Lunch Pakistan 281 and 159 for 5 (Azhar 80*, Nawaz 11*, Holder 3-26) lead West Indies 337 by 103 runs
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Azhar Ali hit some sweetly timed shots as he moved to 80 not out by lunch © Getty Images
Day four in Sharjah was the first day on West Indies’ UAE tour that they started from a position of strength. At stake was the chance to take something away from an otherwise winless tour, and claim their first victory in 14 Tests. They took another step in that direction with the wicket of Sarfraz Ahmed shortly after the drinks break, but Pakistan added 72 runs in the first session to extend their lead to 103 with five wickets remaining and leave the match evenly balanced by lunch.
Shannon Gabriel and Jason Holder tested both overnight batsmen with bouncers in the first half an hour of play. While Azhar Ali ducked and swayed out of the way, Sarfraz pulled and cut. Azhar received a particularly stern examination, but held his own quite convincingly, except for an occasional tendency to leave his bat higher than ideal when ducking.
Both Sarfraz and Azhar began with positive intent, running fast between the wickets and punishing the bowlers when they erred in line or length. Sarfraz was particularly strong on the cut and the square drive, while Azhar brought out some of his trademark silken drives.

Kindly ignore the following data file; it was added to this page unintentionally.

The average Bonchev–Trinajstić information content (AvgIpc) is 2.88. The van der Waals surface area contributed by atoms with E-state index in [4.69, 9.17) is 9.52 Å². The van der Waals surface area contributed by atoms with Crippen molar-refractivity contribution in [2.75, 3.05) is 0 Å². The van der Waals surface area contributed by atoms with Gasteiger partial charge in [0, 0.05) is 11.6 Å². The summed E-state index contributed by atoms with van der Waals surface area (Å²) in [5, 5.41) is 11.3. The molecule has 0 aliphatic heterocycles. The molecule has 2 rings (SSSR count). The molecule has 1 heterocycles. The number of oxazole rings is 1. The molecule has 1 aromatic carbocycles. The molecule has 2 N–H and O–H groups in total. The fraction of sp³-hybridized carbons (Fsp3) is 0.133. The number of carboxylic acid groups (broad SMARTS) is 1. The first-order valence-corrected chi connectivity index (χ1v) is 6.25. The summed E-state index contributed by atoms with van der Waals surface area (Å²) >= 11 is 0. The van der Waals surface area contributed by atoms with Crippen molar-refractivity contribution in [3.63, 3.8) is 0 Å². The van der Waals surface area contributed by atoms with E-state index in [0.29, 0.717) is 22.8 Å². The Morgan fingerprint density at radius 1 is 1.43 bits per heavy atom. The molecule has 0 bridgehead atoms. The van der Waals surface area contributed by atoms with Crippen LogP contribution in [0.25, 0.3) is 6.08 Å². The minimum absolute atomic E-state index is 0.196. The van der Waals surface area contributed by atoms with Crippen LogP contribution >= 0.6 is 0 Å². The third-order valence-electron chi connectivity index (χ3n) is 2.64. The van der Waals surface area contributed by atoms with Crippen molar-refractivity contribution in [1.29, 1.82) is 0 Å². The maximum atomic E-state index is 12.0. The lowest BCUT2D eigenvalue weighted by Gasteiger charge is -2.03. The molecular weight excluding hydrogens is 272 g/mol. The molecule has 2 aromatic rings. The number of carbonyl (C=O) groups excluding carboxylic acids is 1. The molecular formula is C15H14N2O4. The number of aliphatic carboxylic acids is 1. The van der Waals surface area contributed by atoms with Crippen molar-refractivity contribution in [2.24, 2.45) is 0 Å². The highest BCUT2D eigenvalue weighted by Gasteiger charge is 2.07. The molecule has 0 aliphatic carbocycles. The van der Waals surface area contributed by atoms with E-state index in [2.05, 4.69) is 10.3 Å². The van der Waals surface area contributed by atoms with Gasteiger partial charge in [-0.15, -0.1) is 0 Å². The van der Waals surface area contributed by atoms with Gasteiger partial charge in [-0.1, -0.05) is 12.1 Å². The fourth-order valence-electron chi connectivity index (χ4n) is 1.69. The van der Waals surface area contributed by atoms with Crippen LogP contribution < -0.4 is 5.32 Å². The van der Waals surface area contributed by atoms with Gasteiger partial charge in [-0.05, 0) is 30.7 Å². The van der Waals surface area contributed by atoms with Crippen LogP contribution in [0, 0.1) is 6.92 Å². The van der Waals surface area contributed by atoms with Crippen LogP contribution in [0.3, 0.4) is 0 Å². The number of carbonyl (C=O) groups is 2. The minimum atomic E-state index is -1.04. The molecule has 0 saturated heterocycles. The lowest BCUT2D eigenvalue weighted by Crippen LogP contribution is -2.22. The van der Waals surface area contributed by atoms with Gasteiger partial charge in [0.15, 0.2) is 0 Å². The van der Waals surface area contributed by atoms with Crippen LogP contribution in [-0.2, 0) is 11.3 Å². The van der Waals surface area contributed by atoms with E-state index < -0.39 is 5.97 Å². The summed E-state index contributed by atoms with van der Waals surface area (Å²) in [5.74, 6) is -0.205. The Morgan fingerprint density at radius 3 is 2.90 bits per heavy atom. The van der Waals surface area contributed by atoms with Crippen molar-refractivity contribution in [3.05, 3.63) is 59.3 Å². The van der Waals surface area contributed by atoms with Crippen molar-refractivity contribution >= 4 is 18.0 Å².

The two added 47 runs to the overnight total, extending their fifth-wicket stand to 86, before Sarfraz departed in loose fashion against the run of play. He shaped to cut when Devendra Bishoo dropped short, but the sharp turn away left him reaching for the ball, while losing his balance. In the event, he only managed to guide it to Darren Bravo at first slip. That left Pakistan 134 for 5, just 78 runs ahead.
Their progress slowed down thereafter, as Mohammad Nawaz struggled to score runs. It took him 15 balls to get off the mark and a further 14 to get his next runs. But he settled down thereafter and went into the break batting on 11 off 43, with Azhar, who had moved on to 80 off 204. It was the latter who held the key for Pakistan in their bid to set a challenging target.
Sirish Raghavan is a sub-editor at ESPNcricinfo
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Source: ESPN Crickinfo